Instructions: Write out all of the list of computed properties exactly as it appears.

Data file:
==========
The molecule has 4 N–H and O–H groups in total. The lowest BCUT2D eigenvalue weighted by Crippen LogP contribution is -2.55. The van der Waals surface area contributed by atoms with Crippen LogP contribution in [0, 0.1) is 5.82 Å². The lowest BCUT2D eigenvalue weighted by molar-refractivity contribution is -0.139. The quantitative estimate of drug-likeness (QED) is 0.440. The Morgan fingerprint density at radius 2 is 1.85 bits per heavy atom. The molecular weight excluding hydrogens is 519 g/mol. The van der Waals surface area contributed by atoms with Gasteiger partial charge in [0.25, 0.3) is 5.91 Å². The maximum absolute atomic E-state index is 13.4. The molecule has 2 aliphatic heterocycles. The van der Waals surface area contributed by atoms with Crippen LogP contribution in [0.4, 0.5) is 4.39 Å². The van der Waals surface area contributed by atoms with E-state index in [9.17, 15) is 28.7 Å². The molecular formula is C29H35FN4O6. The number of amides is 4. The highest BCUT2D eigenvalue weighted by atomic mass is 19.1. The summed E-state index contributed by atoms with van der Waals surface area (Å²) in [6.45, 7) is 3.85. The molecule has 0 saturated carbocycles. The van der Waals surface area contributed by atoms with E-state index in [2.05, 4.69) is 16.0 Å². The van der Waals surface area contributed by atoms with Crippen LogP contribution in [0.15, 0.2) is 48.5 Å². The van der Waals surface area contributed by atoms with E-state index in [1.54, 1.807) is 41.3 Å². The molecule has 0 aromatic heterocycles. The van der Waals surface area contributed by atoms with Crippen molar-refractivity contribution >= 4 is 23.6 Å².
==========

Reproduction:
The molecule has 4 N–H and O–H groups in total. The lowest BCUT2D eigenvalue weighted by Crippen LogP contribution is -2.55. The van der Waals surface area contributed by atoms with Crippen LogP contribution in [0, 0.1) is 5.82 Å². The lowest BCUT2D eigenvalue weighted by molar-refractivity contribution is -0.139. The quantitative estimate of drug-likeness (QED) is 0.440. The Morgan fingerprint density at radius 2 is 1.85 bits per heavy atom. The molecular weight excluding hydrogens is 519 g/mol. The van der Waals surface area contributed by atoms with Gasteiger partial charge in [0.25, 0.3) is 5.91 Å². The maximum absolute atomic E-state index is 13.4. The molecule has 2 aliphatic heterocycles. The van der Waals surface area contributed by atoms with Crippen LogP contribution in [0.4, 0.5) is 4.39 Å². The van der Waals surface area contributed by atoms with E-state index in [9.17, 15) is 28.7 Å². The molecular formula is C29H35FN4O6. The number of amides is 4. The highest BCUT2D eigenvalue weighted by atomic mass is 19.1. The summed E-state index contributed by atoms with van der Waals surface area (Å²) in [6.45, 7) is 3.85. The molecule has 0 saturated carbocycles. The van der Waals surface area contributed by atoms with E-state index in [2.05, 4.69) is 16.0 Å². The van der Waals surface area contributed by atoms with Crippen LogP contribution in [0.15, 0.2) is 48.5 Å². The van der Waals surface area contributed by atoms with E-state index in [1.54, 1.807) is 41.3 Å². The molecule has 0 aromatic heterocycles. The van der Waals surface area contributed by atoms with Crippen molar-refractivity contribution >= 4 is 23.6 Å².